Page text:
Vocab of the Day (27 October 2014)


German (Deutsch): das Brot

French (Français): le pain

Spanish (Español): el pan

Italian (Italiano): il pane

Dutch (Nederlands): het brood

Czech (Čeština): chleba

Slovenian (Slovenščina): kruh

Polish (Polski): chleb

Russian (Русский): хлеб

Swedish (Svenska): bröd

Finnish (Suomi): leipä


Vocab of the Day (25 October 2014)


German (Deutsch): das Auge/die Augen

French (Français): l’œil/les yeux

Spanish (Español): el ojo/los ojos

Italian (Italiano): il occhio/gli occhi

Dutch (Nederlands): het oog/de ogen

Czech (Čeština): oko/oči

Slovenian (Slovenščina): oko/očesi (dual)/oči (plural)

Polish (Polski): oko/oczy

Russian (Русский): глаз/глаза

Swedish (Svenska): öga (indefinite), ögat (definite)/ögon (indefinite), ögonen (definite)

Finnish (Suomi): silmä/silmät

Animals 2 – (German-DE)

der Wolf der Fuchs der Hirsch das Zebra
wolf fox deer zebra

der Delphin das Walross der Hai der Pinguin
dolphin walrus shark penguin

das Krokodil die Schildkröte der Krebs die Qualle
crocodile turtle crab jellyfish

der Hamster das Eichhörnchen der Hase die Ratte
hamster squirrel hare rat

die Gans die Fledermaus die Raupe die Wespe
goose bat caterpillar wasp

(Jellyfish photo by William Warby.)

New Sporcle game + useful sites

Yet again, I had not intended to be absent from this blog as long as I’ve been! I have been doing most of my language work offline or working on song translations over at LyricsTranslate, so I haven’t had many structured articles to post here. I am close to allowing myself to be talked into beginning Ancient Greek in earnest by my classicist sister (I already study Latin) and into adding Romanian to my ever-increasing list of languages here–this time, at least, I convinced myself to work on what I have a bit more first!

Animals quiz online at Sporcle
Earlier today I finished the animals quiz on Sporcle for anyone to have a go at. You can find it by clicking here. It doesn’t include the last row of animals (ant, fly, bee, spider) simply because there wasn’t enough room! I’ll include them in the next animals game, to go with the lesson of Animals 2 that I’m working on for the blog.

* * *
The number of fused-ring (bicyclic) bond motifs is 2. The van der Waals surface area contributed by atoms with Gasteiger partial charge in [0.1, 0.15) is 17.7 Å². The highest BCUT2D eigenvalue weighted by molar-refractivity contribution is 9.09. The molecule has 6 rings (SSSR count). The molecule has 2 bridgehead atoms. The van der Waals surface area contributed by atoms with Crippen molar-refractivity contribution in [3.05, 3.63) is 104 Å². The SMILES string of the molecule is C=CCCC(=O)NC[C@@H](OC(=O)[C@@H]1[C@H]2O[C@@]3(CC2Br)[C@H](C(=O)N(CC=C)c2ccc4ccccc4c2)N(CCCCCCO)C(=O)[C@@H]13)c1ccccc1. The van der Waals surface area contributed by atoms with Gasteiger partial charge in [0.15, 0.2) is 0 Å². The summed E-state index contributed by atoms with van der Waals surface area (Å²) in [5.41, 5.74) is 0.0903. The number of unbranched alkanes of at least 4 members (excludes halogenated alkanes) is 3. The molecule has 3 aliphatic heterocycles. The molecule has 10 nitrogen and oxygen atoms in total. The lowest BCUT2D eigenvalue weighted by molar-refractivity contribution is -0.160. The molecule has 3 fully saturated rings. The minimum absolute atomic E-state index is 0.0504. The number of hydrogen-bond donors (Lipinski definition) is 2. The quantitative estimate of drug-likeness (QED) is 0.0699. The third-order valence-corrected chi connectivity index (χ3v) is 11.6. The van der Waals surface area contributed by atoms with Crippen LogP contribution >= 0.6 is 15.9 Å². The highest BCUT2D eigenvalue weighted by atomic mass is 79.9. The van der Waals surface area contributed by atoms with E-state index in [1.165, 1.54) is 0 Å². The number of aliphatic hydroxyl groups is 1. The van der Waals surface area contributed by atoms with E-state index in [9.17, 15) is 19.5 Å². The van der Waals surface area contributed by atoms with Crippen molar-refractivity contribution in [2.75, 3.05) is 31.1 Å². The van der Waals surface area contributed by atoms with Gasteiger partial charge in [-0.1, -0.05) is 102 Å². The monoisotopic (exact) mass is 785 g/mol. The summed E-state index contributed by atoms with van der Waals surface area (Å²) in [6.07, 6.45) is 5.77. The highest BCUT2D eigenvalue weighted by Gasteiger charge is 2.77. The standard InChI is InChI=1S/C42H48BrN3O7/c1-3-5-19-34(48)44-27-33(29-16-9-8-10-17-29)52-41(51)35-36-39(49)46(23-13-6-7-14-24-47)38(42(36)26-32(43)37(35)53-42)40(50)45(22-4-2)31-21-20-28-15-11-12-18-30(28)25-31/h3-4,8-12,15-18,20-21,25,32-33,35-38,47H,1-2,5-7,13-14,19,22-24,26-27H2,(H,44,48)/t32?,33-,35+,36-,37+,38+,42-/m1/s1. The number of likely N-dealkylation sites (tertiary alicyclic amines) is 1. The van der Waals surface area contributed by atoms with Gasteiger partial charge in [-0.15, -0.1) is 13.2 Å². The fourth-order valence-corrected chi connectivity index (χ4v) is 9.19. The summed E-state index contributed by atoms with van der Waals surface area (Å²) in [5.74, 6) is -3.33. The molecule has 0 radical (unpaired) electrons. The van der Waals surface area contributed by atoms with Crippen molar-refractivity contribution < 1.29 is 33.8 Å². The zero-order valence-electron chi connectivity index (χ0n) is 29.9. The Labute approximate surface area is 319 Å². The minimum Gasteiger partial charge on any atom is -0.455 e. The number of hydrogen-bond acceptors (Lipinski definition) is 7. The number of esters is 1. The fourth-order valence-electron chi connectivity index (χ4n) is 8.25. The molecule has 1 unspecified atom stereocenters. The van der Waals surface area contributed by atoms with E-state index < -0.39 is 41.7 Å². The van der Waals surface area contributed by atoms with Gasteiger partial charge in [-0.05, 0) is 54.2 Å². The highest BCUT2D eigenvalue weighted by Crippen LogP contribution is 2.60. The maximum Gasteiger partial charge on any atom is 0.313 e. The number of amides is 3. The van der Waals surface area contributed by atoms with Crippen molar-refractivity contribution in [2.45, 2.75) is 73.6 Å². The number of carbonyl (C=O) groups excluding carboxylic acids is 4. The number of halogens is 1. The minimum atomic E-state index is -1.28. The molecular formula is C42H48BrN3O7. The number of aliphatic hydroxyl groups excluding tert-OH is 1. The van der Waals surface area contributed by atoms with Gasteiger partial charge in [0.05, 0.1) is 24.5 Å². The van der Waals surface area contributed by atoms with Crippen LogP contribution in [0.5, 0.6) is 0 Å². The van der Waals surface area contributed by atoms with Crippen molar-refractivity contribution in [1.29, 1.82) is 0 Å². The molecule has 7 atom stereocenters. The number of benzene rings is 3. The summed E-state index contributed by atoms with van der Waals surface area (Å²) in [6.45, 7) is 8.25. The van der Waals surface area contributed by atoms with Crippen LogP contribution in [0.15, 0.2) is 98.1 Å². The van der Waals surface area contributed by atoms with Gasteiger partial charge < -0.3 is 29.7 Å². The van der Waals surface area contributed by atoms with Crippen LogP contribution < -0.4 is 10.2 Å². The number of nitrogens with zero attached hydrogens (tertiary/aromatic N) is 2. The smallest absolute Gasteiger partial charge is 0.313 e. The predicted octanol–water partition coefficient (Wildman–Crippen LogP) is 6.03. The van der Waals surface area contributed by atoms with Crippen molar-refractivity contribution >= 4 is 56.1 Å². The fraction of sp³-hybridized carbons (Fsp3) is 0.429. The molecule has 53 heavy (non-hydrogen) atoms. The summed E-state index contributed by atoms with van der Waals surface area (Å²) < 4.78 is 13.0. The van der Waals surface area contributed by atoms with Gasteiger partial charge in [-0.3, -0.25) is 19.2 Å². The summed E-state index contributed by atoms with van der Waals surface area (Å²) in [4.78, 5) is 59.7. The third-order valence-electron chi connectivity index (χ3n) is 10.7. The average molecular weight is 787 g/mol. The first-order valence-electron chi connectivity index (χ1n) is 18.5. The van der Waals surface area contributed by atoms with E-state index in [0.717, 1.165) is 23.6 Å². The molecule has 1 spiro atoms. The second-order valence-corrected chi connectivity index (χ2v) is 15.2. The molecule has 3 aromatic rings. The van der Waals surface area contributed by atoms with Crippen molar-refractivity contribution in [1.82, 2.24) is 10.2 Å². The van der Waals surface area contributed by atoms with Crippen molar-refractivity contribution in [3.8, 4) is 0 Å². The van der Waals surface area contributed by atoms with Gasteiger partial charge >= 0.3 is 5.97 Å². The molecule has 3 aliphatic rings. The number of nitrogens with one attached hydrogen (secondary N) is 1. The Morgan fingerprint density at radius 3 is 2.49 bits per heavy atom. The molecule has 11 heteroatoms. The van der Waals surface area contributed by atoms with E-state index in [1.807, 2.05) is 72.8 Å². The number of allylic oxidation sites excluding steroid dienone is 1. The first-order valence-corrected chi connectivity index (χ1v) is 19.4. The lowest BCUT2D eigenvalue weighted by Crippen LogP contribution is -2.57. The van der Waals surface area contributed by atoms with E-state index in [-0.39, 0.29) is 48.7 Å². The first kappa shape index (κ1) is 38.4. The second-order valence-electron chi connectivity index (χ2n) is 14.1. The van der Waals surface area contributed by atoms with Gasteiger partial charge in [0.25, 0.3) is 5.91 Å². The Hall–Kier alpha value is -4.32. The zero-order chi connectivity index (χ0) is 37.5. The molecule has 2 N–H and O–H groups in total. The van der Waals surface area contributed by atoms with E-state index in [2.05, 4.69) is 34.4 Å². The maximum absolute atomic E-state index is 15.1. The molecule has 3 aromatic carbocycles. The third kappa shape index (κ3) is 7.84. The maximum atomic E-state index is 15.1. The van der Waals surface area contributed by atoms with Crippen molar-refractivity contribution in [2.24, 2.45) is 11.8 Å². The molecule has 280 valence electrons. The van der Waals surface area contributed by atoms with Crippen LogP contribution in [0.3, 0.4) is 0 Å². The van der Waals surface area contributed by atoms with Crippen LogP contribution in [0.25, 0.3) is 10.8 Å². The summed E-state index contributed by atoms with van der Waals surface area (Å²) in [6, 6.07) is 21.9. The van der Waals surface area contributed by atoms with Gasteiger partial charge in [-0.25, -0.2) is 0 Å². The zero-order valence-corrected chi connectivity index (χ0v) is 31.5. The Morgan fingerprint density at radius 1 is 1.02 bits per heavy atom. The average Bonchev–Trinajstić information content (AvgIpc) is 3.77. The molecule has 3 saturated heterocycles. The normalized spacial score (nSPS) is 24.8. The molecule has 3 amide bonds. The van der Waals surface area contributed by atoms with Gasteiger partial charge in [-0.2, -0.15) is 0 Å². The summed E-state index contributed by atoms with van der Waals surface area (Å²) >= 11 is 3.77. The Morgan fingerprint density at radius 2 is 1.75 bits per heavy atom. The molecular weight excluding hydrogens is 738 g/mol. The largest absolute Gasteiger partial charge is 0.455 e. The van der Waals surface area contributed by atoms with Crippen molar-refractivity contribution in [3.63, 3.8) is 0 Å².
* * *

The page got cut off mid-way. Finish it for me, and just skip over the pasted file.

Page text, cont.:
Some useful websites
I’ve accumulated some more useful websites for language learning that I don’t think I mentioned here yet. I hope you check some of them out if you think they could be of use.

Lang-8 is a journal-entry-type website, where you can post entries in the language you’re learning, and native speakers can correct them with a sentence-by-sentence set-up that makes it easy to compare the corrections with your original text. In turn, you earn points by correcting other people’s entries in your native language. Free membership allows you to choose two foreign languages, while the pro option, while fairly expensive, gives you an unlimited number; if, like me, you have over ten languages to work on and you use the site fairly regularly, I think it’s well worth the money. It has been an absolute godsend for me. It may seem that you need to be very proficient to write entries in the foreign language you’re studying, but I’ve gone from pretty much a beginner stage to writing a little blurb in English and translating it into each of my languages without as many problems as one might expect. I think the best way to learn to write and speak in a language is to try, even if you make many mistakes; the best way to remember something is to get it wrong and be corrected, I think!

This is a Czech-language site, but the interface is simple enough that you should be able to navigate fairly easily. It is a Czech dictionary going into various languages: English, German, French, Italian, Spanish, Russian, Latin, and Esperanto.

Similarly, Sanakirja.org is an online Finnish dictionary (in Finnish), showing translations to and from many different languages simultaneously.

Kaannos is very similar to Sanakirja.org, providing a Finnish-language dictionary with translation to multiple languages simultaneously.

Urbaan Sanakirja
Urbaan Sanakirja is the Finnish-language version of Urban Dictionary. The entries are in Finnish, and are very useful for finding out the meaning of slang and colloquial language.

Anglesko-slovenski slovar
This is a Slovenian-language dictionary to and from English.

This is a Russian site, providing translation to and from many languages, with examples of context.

Teen Slang
As the name suggests, this is a site with explanations of teen slang in Russian.

Verb conjugation in present tense (+ imperative) (German-DE)

There is only one present tense in German, which is formed by the verb stem, plus personal endings. The personal endings for each grammatical person are as follows:

ich -e
du -st
er/sie/es -t
wir -en
ihr -t
sie -en

The infinitive, or dictionary entry, of a verb ends in -en (or sometimes just -n). This is the “to ____” form, e.g. “spielen” (“to play”) or “sammeln” (“to collect”). To find the stem, remove the -en (or -n): “spiel-” or “sammel-“. Now to conjugate “spielen” and “sammeln” in the present tense, you simply add the personal endings to the stem:

ich spiele I play ich sammle* I collect
du spielst you play du sammelst you collect
er/sie/es spielt he/she/it plays er/sie/es sammelt I collect
wir spielen we play wir sammeln** we collect
ihr spielt you play ihr sammelt you collect
sie spielen they play sie sammeln** they collect